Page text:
views from the gods

saints and sinners of the stage and screen

Standby For Tape Back-Up
Soho Theatre
8th July 2015


Ross Sutherland

Photography provided by the Soho Theatre

According to Ross Sutherland, we're designed to see patterns in everything, even things that aren't there. Of course he's very right - it's how we make sense of the world. When it comes to theatre which doesn't work, often it's because the piece just isn't credible. We can't believe it because it doesn't make sense within our own parameters of what's normal. It doesn't necessarily have to tie in with our personal experiences, but those of our friends or acquaintances. We're constantly trying to relate things back to what we already know in an attempt to process them and understand.

After a particularly awful asthma attack some years back, Sutherland was instructed to stay home and rest. In this period he watched an old VHS tape over and over again, the only significant thing about the video being it belonged to his grandad. Struggling to find his sense of normality after the near-death experience, Sutherland began to analyse, reanalyse and overanalyse everything. The Fresh Prince, the Crystal Maze -shows my generation quite happily watched in our youth, but never saw as particularly meaningful. This show is largely based on his thoughts from that difficult time.

The reason why Standby for Tape Back-Up is so powerful is because it's so honest. There may be some artistic licence in Sutherland's tales, we'll never quite know, yet the events are true and the feelings of grief and the memories of being overwhelmed are definitely genuine. He's a very amiable and polished storyteller, but he's sharing something real with us and that makes it easy for us to see something real about ourselves in it - as the solo performers states, it all comes back to patterns.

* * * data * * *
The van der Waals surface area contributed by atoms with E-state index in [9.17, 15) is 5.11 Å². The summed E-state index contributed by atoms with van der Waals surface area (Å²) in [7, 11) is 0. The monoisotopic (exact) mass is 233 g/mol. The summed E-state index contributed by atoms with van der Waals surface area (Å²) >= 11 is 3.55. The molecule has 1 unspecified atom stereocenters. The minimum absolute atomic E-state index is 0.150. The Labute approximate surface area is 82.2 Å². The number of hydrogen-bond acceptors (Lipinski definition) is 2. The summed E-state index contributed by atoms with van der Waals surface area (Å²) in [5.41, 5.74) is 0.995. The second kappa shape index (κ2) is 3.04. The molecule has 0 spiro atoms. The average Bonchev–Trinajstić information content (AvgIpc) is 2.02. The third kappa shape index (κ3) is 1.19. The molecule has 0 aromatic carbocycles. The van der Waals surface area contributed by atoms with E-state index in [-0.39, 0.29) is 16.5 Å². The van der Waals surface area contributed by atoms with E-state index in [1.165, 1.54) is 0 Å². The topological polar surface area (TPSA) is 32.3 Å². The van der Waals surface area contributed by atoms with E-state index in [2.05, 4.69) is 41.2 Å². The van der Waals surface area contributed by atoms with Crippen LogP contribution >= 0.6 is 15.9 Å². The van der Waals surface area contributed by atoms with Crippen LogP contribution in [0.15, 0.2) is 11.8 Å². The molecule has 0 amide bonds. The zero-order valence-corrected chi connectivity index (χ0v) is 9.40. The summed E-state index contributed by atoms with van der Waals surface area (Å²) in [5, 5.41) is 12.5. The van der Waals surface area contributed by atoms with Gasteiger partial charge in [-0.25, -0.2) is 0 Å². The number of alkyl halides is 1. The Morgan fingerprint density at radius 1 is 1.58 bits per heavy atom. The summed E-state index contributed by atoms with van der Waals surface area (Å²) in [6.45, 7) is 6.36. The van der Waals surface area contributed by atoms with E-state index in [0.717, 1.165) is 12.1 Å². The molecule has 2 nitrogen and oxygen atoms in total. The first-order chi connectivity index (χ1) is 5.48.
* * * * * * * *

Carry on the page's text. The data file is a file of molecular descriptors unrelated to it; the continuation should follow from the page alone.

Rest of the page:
Sutherland makes his point by playing and replaying the captured video, overlaying music to change the sentiment and mood. The Wizard of Oz doesn't seem half as carefree and childish with Dark Side of the Moon carefully laced over the tornado at the start of the film. We've all done it, thanks to that urban legend. Here, it all becomes a bit ethereal, out-of-body, that captures the bizarre high with Dorothy genuinely in peril and time slipping by as she tries to make it to safety. Personally, I think Sutherland has just ruined the old movie for me - his take is better.

Initially Sutherland shares some funny anecdotes with us, gradually slipping from friendly chat into lyrical and emotional spoken word and finally into far more personal feelings. When he talks about the peak of his mental health issues, it's so very raw as to be uncomfortable. It's scripted and yet the memories that Sutherland shares are dark and having become so close to him by this point, we're at a loss as to what to do to help. Do we just watch him as he loses control? Of course, with mental illness, that's quite a typical reaction - how many people with depression have found that their friends just don't know how to treat them for the best? It's a subtle way to slip in a bit of awareness.

I'll be honest, any excuse to rewatch Richard O'Brien's little torture chambers and camp narration in the name of art is quite appealing. But what makes rewatching the 90s so compelling is rewatching it through someone else's eyes. I'm not really sure what Sutherland will do next, this is the kind of show where the performer digs so deep, you wonder if they have anything left to give. However, that's not really the point. Standby for Tape Back-Up is a beautifully poignant and honest account of one man's battle to bring himself back from the abyss, as well as a touching tribute to a man who he clearly adored.

Standby For Tape Back-Up opened on 6th July and runs until 11th July 2015 at the Soho Theatre.

Nearest tube station: Tottenham Court Road (Northern, Central)

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